I am interested in the interactions between biological organisms and environmental fluids and aerosols. In my PhD work, I investigated the role of eyelashes in keeping the eyes of mammals wet and clean. Through this work, it was discovered that mammals have converged on an optimal eyelash length, of one-third the eye's width, that minimizes the airflow at the ocular surface. I also researched the methods in which honey bees effectively remove pollen from their sensory organs during grooming.
PhD: Mechanical Engineering, Georgia Institute of Technology, GA, 2015
BS: Mechanical & Aerospace Engineering, University of Miami, FL, 2010
Journal of The Royal Society Interface, 14(131):20170134, The Royal Society, June 2017 (article)
Animals using adhesive pads to climb smooth surfaces face the problem of keeping their pads clean and functional. Here, a self-cleaning mechanism is proposed whereby soiled feet would slip on the surface due to a lack of adhesion but shed particles in return. Our study offers an in situ quantification of self-cleaning performance in fibrillar adhesives, using the dock beetle as a model organism. After beetles soiled their pads by stepping into patches of spherical beads, we found that their gait was significantly affected. Specifically, soiled pads slipped 10 times further than clean pads, with more particles deposited for longer slips. Like previous studies, we found that particle size affected cleaning performance. Large (45 μm) beads were removed most effectively, followed by medium (10 μm) and small (1 μm). Consistent with our results from climbing beetles, force measurements on freshly severed legs revealed larger detachment forces of medium particles from adhesive pads compared to a flat surface, possibly due to interlocking between fibres. By contrast, dock leaves showed an overall larger affinity to the beads and thus reduced the need for cleaning. Self-cleaning through slippage provides a mechanism robust to particle size and may inspire solutions for artificial adhesives.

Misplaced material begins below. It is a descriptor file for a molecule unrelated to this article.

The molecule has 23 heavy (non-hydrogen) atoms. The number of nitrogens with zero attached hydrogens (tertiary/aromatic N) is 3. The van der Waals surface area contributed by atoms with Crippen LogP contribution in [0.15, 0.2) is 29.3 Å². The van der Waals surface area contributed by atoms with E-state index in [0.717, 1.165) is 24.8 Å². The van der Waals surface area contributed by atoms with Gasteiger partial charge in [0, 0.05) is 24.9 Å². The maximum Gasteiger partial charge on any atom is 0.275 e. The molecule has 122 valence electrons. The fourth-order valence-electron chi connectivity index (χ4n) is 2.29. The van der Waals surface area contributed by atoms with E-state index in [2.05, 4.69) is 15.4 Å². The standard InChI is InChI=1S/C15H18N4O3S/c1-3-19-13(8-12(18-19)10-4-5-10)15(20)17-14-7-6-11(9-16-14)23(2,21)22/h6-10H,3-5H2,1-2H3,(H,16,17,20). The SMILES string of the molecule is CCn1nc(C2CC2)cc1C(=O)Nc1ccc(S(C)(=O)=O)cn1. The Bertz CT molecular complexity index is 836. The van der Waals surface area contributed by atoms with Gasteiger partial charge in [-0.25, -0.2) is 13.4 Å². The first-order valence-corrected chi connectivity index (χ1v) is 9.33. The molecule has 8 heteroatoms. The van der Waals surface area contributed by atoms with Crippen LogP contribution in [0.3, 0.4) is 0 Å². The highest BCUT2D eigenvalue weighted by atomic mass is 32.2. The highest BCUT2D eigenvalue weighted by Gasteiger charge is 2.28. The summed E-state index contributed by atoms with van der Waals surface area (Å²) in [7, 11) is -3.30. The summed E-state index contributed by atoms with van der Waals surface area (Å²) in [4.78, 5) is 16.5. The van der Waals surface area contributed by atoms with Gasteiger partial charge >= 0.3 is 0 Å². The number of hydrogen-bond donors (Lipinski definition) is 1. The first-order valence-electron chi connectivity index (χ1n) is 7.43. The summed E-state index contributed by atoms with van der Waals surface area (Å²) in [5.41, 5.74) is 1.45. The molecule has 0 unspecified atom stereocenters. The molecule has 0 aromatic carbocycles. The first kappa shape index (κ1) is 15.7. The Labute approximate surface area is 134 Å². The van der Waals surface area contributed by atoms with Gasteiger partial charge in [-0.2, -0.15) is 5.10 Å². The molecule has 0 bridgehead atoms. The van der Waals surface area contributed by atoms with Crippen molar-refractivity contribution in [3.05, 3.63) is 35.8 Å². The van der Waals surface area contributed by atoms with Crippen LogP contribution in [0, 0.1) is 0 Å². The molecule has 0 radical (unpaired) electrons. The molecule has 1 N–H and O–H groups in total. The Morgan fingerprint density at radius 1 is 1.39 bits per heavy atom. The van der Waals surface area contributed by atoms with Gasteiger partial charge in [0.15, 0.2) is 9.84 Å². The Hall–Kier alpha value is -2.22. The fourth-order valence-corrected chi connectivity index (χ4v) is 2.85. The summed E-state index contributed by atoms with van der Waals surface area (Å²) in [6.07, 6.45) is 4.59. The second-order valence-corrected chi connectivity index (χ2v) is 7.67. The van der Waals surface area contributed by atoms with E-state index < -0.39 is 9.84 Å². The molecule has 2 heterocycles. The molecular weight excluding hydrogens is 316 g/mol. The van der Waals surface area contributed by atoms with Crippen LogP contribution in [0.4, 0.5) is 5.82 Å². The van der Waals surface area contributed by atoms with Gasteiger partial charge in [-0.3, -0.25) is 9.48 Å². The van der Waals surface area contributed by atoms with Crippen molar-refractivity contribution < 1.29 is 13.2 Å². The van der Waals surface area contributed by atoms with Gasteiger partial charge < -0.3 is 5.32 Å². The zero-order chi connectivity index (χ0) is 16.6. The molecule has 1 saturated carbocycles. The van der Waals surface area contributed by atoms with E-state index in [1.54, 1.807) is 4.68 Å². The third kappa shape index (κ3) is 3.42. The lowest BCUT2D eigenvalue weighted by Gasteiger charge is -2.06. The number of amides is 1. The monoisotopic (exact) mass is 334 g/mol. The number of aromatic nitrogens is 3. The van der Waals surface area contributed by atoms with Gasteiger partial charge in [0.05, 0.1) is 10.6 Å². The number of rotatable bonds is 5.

Our goal is to understand the principles of Perception, Action and Learning in autonomous systems that successfully interact with complex environments and to use this understanding to design future systems